Steve Stevens: Something outside of what I usually do, because if someone contacts me and says, ‘We’ve got a song that’s kind of like ‘Rebel Yell’, I’m out of there. That’s what I do with Billy Idol, and I keep that to Billy Idol music. So, when I get a call to do Joni Mitchell or this electronic band I work with called Juno Reactor, those are the things that really get me going. A) I’m going to learn something and I’m going to bring that knowledge back to what I do. And B) I love any project that takes my guitar playing out of context, into some other realm. I’ve got a 35-year career now, so it’s great to expand upon what I do and open my eyes to other things.
PKM: Are you actively touring with Billy Idol?
Steve Stevens: We have some US dates at the end of April, and we go Europe and then I believe we come back to the States and do more shows. Primarily because we did a residency last year in Las Vegas, so we didn’t really play outside there. People had to fly to see us. And I love traveling. My wife travels with me, so it’s nice for us.
PKM: Do you find yourselves re-interpreting the older material to keep it interesting to play?
Steve Stevens: When we were in Vegas doing the residency, we really delved into the catalog and played a lot of the deeper cuts. Because we hadn’t played those in so many years, I think the way we approached them was a bit more contemporary. I heard things that maybe I wouldn’t have ordinarily. It’s great. Fortunately for me, I don’t tire of playing the classic tunes; I’m not burned out on them, because in our band, we tend to improvise. Every night, the performance is a little bit different. I think that comes from how the songs we recorded; certainly, on ‘Rebel Yell’ and ‘White Wedding,’ we always recorded extended versions because Billy and Keith knew they wanted to do dance remixes. So, the middle sections would always have 32 extra bars that were edited out on the album version but were needed for the dance remix. In ‘Eyes Without a Face’ when the electric guitar comes in, we never planned it that way. We just planned to have some other character come in. I was left in the studio and I thought, ‘Well, what if a heavy guitar came in there?’ So, we approach our live show the same way. We have extended bits, and if one of our bandmates comes up with an idea, we’ll try it out. It keeps it fresh for us.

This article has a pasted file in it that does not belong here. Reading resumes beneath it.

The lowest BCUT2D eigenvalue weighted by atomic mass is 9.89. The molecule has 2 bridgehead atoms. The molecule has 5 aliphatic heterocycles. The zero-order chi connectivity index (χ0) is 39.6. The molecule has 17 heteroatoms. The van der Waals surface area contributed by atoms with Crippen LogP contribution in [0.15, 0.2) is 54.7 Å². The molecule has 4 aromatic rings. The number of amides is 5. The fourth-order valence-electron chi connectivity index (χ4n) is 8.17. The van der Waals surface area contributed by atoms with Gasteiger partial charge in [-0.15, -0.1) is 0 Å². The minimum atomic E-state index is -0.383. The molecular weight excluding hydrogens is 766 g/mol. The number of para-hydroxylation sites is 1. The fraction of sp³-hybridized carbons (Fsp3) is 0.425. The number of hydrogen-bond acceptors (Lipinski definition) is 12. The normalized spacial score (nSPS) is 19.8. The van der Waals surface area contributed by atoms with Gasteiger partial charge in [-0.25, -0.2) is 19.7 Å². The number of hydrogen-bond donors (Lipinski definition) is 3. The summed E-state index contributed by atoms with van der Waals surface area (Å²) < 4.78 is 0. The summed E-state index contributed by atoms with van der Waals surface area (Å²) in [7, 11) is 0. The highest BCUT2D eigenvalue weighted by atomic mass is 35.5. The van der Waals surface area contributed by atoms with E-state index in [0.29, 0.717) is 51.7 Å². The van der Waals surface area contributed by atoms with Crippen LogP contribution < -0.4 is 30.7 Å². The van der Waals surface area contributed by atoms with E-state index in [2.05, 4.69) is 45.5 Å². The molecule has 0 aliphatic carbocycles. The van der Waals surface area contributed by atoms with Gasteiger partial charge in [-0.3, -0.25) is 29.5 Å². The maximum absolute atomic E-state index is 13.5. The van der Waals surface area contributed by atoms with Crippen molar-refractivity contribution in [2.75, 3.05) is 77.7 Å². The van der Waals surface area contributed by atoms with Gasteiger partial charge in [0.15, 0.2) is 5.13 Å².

PKM: Has it been challenging balancing your work with Billy Idol with other projects?
Steve Stevens: I’ve not found it that way. Somehow, I find time to do them. Obviously, Billy Idol is a priority, recording and touring. But I always find a way to do something else. I’ve done a flamenco-based record, for example. I think it’s good. A lot of the musicians I’ve met outside of Billy Idol, I’ll bring them into the Billy Idol thing. We now have Billy Morrison, who grew up in Bromley and used to go see Generation X as a kid. He was a friend of mine I worked with in an all-star band. We started talking, and I said, ‘You know, I’ve thought about having a rhythm guitar player to free me up to play some of the overdubs and things.’ I brought that idea to Billy Idol and said, ‘We should just try it, just book a room and see what it sounds like.’ And that’s worked out really well for us. So, you never know what outside things end up benefiting Billy Idol as well.
PKM: Do you have any other current projects you’d like to mention?
Steve Stevens: Well, I work with an all-star band called Kings of Chaos, which is Matt Sorum and the DeLeo brothers from Stone Temple Pilots. They are incredible people and songwriters. Billy Gibbons guests. It’s a cast of characters. And then I’ve been talking with some other musicians about doing another side project, but that probably won’t happen until much later this year. We plan on touring pretty extensively with Billy Idol.